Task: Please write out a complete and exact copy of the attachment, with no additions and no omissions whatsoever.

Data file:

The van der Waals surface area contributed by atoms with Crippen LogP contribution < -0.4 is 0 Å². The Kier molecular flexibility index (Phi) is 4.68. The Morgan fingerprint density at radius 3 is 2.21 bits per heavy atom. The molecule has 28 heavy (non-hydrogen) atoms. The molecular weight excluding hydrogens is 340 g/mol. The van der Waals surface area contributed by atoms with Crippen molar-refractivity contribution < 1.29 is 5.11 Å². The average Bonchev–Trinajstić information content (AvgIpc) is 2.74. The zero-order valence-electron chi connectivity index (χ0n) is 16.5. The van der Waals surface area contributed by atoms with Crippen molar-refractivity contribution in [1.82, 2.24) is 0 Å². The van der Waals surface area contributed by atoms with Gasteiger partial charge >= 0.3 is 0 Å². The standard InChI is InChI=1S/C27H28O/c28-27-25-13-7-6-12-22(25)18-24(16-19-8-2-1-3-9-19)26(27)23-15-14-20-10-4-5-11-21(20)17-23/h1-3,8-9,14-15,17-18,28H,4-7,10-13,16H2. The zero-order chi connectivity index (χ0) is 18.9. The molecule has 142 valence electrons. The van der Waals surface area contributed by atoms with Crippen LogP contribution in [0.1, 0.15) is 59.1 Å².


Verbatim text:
The van der Waals surface area contributed by atoms with Crippen LogP contribution < -0.4 is 0 Å². The Kier molecular flexibility index (Phi) is 4.68. The Morgan fingerprint density at radius 3 is 2.21 bits per heavy atom. The molecule has 28 heavy (non-hydrogen) atoms. The molecular weight excluding hydrogens is 340 g/mol. The van der Waals surface area contributed by atoms with Crippen molar-refractivity contribution < 1.29 is 5.11 Å². The average Bonchev–Trinajstić information content (AvgIpc) is 2.74. The zero-order valence-electron chi connectivity index (χ0n) is 16.5. The van der Waals surface area contributed by atoms with Crippen molar-refractivity contribution in [1.82, 2.24) is 0 Å². The van der Waals surface area contributed by atoms with Gasteiger partial charge >= 0.3 is 0 Å². The standard InChI is InChI=1S/C27H28O/c28-27-25-13-7-6-12-22(25)18-24(16-19-8-2-1-3-9-19)26(27)23-15-14-20-10-4-5-11-21(20)17-23/h1-3,8-9,14-15,17-18,28H,4-7,10-13,16H2. The zero-order chi connectivity index (χ0) is 18.9. The molecule has 142 valence electrons. The van der Waals surface area contributed by atoms with Crippen LogP contribution in [0.1, 0.15) is 59.1 Å².